Effects of Calcium, Available Phosphorus and Microbial Phytase on Ovarian FSHR and LHR Expression in Laying Hens


GÜLER S., Asmaz E. D., Saricetin A., Cengiz S. S., Erbay F. O., DEMİRKAN E.

JOURNAL OF THE HELLENIC VETERINARY MEDICAL SOCIETY, vol.74, no.3, pp.6135-6142, 2023 (SCI-Expanded) identifier identifier

  • Publication Type: Article / Article
  • Volume: 74 Issue: 3
  • Publication Date: 2023
  • Doi Number: 10.12681/jhvms.30903
  • Journal Name: JOURNAL OF THE HELLENIC VETERINARY MEDICAL SOCIETY
  • Journal Indexes: Science Citation Index Expanded (SCI-EXPANDED), Scopus, CAB Abstracts, Veterinary Science Database
  • Page Numbers: pp.6135-6142
  • Bursa Uludag University Affiliated: Yes

Abstract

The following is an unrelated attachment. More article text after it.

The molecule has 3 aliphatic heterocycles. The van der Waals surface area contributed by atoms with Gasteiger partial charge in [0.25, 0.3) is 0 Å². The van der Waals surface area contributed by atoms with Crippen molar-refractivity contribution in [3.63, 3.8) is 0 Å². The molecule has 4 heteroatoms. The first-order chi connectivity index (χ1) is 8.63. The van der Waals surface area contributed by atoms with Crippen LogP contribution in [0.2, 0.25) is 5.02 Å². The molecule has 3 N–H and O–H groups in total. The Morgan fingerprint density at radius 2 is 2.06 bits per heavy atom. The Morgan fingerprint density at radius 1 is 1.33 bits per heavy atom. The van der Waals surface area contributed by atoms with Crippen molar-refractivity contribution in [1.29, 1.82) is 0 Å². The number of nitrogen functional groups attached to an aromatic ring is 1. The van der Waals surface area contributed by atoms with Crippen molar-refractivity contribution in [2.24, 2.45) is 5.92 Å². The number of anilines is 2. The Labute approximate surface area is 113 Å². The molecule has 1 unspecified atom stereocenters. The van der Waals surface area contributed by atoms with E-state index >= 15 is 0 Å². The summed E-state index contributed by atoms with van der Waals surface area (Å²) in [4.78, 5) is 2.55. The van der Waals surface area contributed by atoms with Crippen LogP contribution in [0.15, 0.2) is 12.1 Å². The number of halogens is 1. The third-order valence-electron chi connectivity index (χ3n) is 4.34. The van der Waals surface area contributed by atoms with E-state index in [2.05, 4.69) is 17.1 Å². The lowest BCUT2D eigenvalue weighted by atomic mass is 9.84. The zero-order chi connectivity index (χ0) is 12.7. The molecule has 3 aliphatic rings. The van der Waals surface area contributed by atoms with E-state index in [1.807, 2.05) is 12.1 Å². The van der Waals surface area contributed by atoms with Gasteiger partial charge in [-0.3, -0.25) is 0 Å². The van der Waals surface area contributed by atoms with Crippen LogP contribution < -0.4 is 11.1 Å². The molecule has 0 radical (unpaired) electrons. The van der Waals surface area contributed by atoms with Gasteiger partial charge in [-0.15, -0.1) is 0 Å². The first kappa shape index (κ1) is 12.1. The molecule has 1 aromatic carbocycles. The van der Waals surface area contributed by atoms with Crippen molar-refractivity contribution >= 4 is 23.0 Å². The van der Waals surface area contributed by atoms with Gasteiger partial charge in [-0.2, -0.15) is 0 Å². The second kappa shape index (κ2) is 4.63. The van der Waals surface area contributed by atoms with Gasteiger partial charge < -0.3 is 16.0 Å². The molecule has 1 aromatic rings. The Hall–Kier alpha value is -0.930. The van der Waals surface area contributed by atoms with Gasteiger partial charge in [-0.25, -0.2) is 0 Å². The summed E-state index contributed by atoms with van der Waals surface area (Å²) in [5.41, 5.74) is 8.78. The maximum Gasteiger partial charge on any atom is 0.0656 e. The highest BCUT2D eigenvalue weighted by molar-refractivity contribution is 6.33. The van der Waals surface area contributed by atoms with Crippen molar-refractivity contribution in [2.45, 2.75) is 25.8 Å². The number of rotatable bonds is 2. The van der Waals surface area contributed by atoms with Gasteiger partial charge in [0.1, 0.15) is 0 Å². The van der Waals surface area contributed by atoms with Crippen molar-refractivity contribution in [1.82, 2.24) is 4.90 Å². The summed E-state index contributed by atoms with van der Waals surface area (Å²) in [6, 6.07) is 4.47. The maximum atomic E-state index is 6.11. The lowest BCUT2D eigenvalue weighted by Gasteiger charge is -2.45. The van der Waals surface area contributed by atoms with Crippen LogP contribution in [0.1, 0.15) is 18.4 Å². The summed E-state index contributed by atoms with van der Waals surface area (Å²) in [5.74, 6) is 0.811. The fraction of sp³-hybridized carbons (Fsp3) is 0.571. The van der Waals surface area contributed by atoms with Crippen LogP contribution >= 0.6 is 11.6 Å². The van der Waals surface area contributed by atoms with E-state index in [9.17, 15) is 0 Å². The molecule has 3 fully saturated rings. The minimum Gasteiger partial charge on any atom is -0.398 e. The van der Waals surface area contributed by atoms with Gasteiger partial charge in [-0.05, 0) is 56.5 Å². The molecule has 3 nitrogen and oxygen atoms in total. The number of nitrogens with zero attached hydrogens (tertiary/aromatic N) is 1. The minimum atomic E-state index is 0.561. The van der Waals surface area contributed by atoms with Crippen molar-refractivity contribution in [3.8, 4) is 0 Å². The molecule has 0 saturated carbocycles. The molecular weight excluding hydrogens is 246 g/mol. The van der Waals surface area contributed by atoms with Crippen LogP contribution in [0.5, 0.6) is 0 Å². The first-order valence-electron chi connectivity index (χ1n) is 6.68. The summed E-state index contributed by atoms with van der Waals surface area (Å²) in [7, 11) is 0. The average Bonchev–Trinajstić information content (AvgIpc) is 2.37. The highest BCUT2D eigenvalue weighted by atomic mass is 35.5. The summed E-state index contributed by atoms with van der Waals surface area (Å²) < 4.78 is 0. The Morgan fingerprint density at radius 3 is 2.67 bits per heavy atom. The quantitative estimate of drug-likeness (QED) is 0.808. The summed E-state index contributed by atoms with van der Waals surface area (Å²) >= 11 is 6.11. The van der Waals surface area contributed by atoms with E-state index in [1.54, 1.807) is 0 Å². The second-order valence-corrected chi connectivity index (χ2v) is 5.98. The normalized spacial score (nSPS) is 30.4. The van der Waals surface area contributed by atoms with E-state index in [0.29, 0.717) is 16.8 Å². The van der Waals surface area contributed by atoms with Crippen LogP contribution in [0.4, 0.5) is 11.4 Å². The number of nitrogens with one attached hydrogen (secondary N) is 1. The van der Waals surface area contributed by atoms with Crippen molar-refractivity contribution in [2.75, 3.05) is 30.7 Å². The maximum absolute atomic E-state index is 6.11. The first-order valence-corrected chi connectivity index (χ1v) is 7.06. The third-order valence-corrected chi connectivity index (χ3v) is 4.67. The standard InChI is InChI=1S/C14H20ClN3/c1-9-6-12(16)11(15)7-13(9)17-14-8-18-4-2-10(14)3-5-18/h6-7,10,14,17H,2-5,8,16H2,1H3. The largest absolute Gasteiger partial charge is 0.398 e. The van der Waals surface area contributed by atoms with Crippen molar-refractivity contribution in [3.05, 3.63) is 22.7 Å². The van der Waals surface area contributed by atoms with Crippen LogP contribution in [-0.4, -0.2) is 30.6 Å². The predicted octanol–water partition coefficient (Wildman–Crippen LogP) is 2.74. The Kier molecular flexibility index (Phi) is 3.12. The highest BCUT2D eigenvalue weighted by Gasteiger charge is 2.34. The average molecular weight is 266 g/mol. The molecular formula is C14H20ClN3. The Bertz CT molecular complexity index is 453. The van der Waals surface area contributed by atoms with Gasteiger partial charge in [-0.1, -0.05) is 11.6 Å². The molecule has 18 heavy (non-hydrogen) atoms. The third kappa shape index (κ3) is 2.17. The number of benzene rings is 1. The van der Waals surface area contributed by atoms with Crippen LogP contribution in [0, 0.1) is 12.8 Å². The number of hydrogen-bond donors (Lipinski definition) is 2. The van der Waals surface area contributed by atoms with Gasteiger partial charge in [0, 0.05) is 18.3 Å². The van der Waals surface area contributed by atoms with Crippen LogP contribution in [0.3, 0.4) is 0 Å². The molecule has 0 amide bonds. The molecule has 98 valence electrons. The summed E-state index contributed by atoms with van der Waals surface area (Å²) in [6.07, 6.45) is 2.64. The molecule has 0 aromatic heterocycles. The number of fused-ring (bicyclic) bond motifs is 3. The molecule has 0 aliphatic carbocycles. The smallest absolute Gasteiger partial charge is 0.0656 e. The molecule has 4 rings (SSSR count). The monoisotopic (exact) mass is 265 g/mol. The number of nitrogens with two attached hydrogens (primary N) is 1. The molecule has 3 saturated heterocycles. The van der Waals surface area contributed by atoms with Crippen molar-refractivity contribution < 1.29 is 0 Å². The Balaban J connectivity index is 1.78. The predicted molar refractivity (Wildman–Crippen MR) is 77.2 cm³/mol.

Folliculogenesis, steroidogenesis, ovulation, and vitellogenesis are regulated by the effect of follicle stimulating hormone (FSH) and luteinizing hormone (LH) in the hypothalamus-pituitary-ovary axis and these hor-mones act via follicle stimulating hormone receptor (FSHR) and luteinizing hormone receptor (LHR) in the ovary. Poultry ration and food additives are essential in the regulation of reproductive activity. Phytase is a supplement frequently added to laying hen diets to increase phosphorus (P) utilization. The aim of this study was to reveal the effects of a newly isolated microbial phytase together with different concentrations of calcium (Ca2+) and available phosphorus (AP) on ovarian FSHR and LHR expressions. For this purpose, 90 Lohmann LSL-White layers were first divided into three main diet groups (standard Ca2+ and AP, standard Ca2+ and low AP, low Ca2+ and AP) and then into three subgroups (no-phytase, commercial phytase, and microbial phytase). At the end of the experiment, all chickens were slaughtered and ovarian tissues were fixed in formalin. Routine avidin-biotin complex immunohistochemistry was performed using anti-FSHR and anti-LHR primary antibodies. Immunohistochemically, FSHR and LHR were ex-pressed in granulosa/theca cells, oocytes, interstitial cells, and vitellus. While the expression intensity of the receptors increased in the microbial phytase-treated groups, the strongest expression was obtained in the granulosa/theca cells and oocytes in the standard Ca and low AP group. In conclusion, we suggest that the addition of newly isolated mi-crobial phytase to diets of laying hens and feeding standard Ca and low AP may have positive effects on reproductive performance by increasing the FSHR and LHR expression in ovaries.